Skip to main content
×
Home
    • Aa
    • Aa

SKEWED CONTRACEPTIVE METHOD MIX: WHY IT HAPPENS, WHY IT MATTERS

  • TARA M. SULLIVAN (a1), JANE T. BERTRAND (a1), JANET RICE (a2) and JAMES D. SHELTON (a3)
Abstract

Contraceptive prevalence has been central to family planning research over the past few decades, but researchers have given surprisingly little consideration to method mix, a proxy for method availability or choice. There is no ‘ideal’ method mix recognized by the international community; however, there may be reason for concern when one or two methods predominate in a given country. In this article method skew is operationally defined as a single method constituting 50% or more of contraceptive use in a given country. Of 96 countries examined in this analysis, 34 have this type of skewed method mix. These 34 countries cluster in three groups: (1) sixteen countries in which traditional methods dominate, most of which are in sub-Saharan Africa; (2) four countries in which female sterilization predominates (India, Brazil, Dominican Republic and Panama); and (3) fourteen countries that rely on a single reversible method (the pill in Algeria, Kuwait, Liberia, Morocco, Sudan and Zimbabwe; the IUD in Cuba, Egypt, Kazakhstan, Kyrgyz Republic, Moldova, Turkmenistan and Uzbekistan; and the injectable in Malawi). A review of available literature on method choice in these countries provides substantial insight into the different patterns of method skew. Method skew in some countries reflects cultural preferences or social norms. Yet it becomes problematic if it stems from restrictive population policies, lack of access to a broad range of methods, or provider bias.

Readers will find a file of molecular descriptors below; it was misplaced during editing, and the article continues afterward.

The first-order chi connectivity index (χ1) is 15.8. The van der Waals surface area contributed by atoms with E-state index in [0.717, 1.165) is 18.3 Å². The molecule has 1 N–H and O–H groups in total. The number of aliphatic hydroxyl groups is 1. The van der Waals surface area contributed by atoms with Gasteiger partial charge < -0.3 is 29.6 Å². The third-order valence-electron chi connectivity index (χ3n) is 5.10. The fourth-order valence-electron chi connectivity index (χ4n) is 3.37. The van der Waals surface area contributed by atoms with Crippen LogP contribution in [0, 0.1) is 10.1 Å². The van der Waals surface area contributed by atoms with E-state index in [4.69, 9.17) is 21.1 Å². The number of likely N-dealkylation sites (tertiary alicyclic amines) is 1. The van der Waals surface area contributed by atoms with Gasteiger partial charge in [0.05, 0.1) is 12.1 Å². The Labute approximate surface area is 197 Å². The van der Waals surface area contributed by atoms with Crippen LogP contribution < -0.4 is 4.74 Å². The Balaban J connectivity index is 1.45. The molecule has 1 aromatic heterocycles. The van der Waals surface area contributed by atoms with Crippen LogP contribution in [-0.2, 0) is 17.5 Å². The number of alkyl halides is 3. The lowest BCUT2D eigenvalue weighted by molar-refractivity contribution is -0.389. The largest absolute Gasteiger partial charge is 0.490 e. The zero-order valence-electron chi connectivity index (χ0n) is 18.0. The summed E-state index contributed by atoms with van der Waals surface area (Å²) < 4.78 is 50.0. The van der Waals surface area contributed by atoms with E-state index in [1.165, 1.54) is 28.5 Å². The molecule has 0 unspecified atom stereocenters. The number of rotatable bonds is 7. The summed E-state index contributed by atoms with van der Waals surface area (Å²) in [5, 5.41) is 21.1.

Copyright
Recommend this journal

Email your librarian or administrator to recommend adding this journal to your organisation's collection.

Journal of Biosocial Science
  • ISSN: 0021-9320
  • EISSN: 1469-7599
  • URL: /core/journals/journal-of-biosocial-science
Please enter your name
Please enter a valid email address
Who would you like to send this to? *
×

Metrics

Full text views

Total number of HTML views: 0
Total number of PDF views: 46 *
Loading metrics...

Abstract views

Total abstract views: 323 *
Loading metrics...

* Views captured on Cambridge Core between September 2016 - 28th May 2017. This data will be updated every 24 hours.